1. Limited time only! Sign up for a free 30min personal tutor trial with Chegg Tutors
    Dismiss Notice
Dismiss Notice
Join Physics Forums Today!
The friendliest, high quality science and math community on the planet! Everyone who loves science is here!

Homework Help: Tension on the rope (classical mechanics problem)

  1. May 3, 2017 #1
    1. The problem statement, all variables and given/known data
    The situation is that of Goldstein's problem 1.21 (or 1.19 in some editions):
    "Two mass points of mass m1 and m2 are connected by a string passing through
    a hole in a smooth table so that m1 rests on the table and m2 hangs suspended.
    Assume m2 moves only in a vertical line."
    But the question is the following: what is the tension?
    2. Relevant equations
    The Euler-Lagrange equations of the system are:
    $$ \frac{d}{dt}(m_1 d^2 \dot{\theta})=0$$
    $$ (m_1+m_2)\ddot{\theta}=-m_2 g+m_1 d \dot{\theta}^2$$
    The constraint equation is:
    Where ##l## is the length of the rope.
    3. The attempt at a solution
    I started by using the fact that the only force applied on ##m_1## is the tension, and that this tension must be in the direction of the string; that is, always radial (using the hole as the frame of reference). This means:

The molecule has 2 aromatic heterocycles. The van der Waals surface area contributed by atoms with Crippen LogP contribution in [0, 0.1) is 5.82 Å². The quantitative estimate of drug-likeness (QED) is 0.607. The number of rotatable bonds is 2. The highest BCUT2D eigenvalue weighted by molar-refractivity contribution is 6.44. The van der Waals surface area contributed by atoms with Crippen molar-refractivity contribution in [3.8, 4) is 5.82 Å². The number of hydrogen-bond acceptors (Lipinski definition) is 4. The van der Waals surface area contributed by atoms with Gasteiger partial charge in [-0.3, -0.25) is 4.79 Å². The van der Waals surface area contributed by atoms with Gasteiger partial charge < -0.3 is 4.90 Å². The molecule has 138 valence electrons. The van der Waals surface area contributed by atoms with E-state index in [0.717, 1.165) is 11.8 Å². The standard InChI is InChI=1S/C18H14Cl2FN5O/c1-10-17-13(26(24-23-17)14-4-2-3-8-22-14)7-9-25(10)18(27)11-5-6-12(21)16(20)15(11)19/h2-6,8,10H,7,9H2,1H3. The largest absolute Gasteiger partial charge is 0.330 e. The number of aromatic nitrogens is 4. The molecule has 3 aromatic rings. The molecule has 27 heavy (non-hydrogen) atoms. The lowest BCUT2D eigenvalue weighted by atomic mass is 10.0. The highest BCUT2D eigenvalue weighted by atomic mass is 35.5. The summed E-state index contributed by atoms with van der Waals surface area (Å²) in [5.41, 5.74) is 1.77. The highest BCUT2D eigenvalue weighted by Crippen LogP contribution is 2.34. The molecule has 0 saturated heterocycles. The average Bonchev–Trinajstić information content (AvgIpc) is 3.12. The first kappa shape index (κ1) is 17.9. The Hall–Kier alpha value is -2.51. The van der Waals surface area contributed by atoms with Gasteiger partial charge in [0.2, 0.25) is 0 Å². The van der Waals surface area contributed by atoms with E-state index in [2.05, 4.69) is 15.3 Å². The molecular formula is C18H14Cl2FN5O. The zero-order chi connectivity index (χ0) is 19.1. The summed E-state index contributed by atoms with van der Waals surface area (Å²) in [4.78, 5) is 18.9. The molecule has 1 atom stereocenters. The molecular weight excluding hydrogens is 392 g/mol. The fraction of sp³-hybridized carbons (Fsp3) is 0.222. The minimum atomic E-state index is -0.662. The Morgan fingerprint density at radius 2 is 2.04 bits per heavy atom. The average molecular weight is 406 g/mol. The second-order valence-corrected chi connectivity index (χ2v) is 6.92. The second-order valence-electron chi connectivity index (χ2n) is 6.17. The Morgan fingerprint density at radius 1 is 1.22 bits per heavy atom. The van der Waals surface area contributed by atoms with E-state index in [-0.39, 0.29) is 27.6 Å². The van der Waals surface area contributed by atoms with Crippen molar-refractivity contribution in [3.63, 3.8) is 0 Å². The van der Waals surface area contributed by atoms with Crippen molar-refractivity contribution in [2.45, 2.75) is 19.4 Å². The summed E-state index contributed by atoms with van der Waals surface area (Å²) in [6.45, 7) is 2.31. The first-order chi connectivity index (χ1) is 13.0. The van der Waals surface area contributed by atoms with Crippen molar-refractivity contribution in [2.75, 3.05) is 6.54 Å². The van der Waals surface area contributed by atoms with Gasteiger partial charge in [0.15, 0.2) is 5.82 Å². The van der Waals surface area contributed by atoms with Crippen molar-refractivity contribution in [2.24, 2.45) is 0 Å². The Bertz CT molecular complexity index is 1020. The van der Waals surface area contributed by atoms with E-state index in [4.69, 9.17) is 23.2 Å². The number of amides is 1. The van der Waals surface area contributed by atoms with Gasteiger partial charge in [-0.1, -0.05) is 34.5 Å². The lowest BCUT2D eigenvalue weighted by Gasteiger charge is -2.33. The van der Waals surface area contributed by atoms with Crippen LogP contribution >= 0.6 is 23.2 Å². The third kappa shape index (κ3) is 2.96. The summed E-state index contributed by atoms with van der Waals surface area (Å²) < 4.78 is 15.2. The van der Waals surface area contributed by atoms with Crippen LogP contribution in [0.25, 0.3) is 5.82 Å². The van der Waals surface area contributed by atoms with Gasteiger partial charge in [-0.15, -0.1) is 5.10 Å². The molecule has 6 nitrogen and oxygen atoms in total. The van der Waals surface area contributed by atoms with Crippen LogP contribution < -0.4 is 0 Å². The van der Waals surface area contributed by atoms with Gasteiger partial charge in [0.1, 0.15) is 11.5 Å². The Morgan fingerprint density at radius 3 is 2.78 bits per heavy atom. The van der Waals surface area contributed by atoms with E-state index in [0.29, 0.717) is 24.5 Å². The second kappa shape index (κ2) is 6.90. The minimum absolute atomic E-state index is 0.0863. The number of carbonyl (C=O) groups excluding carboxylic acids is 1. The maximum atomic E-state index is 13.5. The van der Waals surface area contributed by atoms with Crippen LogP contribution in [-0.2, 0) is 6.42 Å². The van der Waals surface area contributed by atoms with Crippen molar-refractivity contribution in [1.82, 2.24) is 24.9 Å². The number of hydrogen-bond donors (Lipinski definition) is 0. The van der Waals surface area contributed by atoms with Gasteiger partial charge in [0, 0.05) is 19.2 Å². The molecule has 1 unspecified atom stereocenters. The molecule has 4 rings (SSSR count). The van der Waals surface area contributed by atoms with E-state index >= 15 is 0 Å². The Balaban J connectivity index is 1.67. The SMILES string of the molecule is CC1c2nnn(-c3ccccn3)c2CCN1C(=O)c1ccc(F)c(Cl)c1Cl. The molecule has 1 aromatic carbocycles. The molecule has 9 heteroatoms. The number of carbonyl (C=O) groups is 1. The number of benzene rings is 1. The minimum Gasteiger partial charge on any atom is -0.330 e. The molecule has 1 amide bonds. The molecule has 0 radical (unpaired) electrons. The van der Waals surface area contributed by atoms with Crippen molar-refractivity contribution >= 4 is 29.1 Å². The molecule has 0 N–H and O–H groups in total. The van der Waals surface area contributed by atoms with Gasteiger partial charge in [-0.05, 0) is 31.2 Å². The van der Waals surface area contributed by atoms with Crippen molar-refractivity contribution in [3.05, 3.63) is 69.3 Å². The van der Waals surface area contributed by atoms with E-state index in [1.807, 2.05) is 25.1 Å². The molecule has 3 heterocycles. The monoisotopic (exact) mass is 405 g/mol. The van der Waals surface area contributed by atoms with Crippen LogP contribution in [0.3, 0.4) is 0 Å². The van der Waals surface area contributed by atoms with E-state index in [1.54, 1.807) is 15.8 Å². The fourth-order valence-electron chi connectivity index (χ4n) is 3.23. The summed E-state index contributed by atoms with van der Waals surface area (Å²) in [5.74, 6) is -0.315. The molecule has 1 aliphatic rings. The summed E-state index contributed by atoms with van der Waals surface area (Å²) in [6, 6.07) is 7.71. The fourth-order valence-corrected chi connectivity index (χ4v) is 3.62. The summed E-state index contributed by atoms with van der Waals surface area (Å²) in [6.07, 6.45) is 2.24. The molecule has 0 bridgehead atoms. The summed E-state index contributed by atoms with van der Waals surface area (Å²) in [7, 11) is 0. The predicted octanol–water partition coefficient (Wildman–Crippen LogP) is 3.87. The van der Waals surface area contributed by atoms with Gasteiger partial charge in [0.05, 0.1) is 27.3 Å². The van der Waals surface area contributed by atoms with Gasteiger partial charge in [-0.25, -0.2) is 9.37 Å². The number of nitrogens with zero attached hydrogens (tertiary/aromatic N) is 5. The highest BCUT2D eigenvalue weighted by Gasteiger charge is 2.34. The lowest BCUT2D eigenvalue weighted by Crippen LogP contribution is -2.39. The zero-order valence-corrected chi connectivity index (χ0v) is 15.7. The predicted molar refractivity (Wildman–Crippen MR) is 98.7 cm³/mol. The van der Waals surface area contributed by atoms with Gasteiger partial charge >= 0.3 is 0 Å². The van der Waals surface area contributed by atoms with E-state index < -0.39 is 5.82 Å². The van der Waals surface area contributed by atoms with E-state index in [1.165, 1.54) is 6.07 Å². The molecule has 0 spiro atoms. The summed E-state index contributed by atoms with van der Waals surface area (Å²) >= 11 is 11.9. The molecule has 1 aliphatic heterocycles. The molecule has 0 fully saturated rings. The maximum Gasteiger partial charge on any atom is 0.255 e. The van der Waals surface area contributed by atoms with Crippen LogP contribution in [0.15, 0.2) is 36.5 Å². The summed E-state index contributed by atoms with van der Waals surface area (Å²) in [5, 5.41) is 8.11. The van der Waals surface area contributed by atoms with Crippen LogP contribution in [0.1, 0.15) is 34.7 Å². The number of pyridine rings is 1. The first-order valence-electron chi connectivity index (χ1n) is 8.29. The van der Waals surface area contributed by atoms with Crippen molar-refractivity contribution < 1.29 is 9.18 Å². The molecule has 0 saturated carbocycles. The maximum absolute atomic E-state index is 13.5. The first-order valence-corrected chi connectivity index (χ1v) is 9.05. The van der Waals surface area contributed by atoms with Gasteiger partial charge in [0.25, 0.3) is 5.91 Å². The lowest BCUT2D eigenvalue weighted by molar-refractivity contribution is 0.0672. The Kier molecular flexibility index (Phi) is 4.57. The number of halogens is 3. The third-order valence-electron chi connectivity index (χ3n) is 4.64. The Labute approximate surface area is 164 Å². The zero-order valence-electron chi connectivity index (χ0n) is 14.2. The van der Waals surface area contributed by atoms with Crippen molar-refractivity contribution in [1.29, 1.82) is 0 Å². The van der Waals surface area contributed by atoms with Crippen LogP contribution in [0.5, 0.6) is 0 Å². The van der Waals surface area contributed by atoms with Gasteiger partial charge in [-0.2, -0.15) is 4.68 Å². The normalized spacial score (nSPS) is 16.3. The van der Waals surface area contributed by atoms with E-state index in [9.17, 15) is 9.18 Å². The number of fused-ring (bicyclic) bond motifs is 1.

$$F_{r_1}=\frac{a_{r_1}}{m_1}= \frac{\ddot{r_1}-r_1 \dot{\theta}^2}{m_1}=-T$$
    Where ##T## is negative because I define it as being positive when it is pulling up mass 2 (the other mass) such that:
    $$T=m_2 \ddot{r_1}+m_2 g$$
    Because ##\ddot{y_2}=\ddot{y_1}##
    I've been playing with all of these equations for a while, but I couldn't find the solution. I'm not sure if there is a way of obtaining an expresion ##T## that involves Lagrangian mechanics, or if there are any other techniques to do it.
    I'm following a problem set from a Classical Mechanics course I'm taking at college, and there is another question in the problem set: "In order to calculate the constraint forces on a system, what are the methods that could be employed?". I'm not sure how to answer that question, and I think that maybe some info on that (maybe some textbook that covers the subject?) may help me solve the problem. Thank you very much.
  2. jcsd
  3. May 4, 2017 #2


    User Avatar
    Science Advisor
    Gold Member

    There is very little maths needed to solve this problem .

    Draw free body diagrams for the two masses and just look at them .
Share this great discussion with others via Reddit, Google+, Twitter, or Facebook

Have something to add?
Draft saved Draft deleted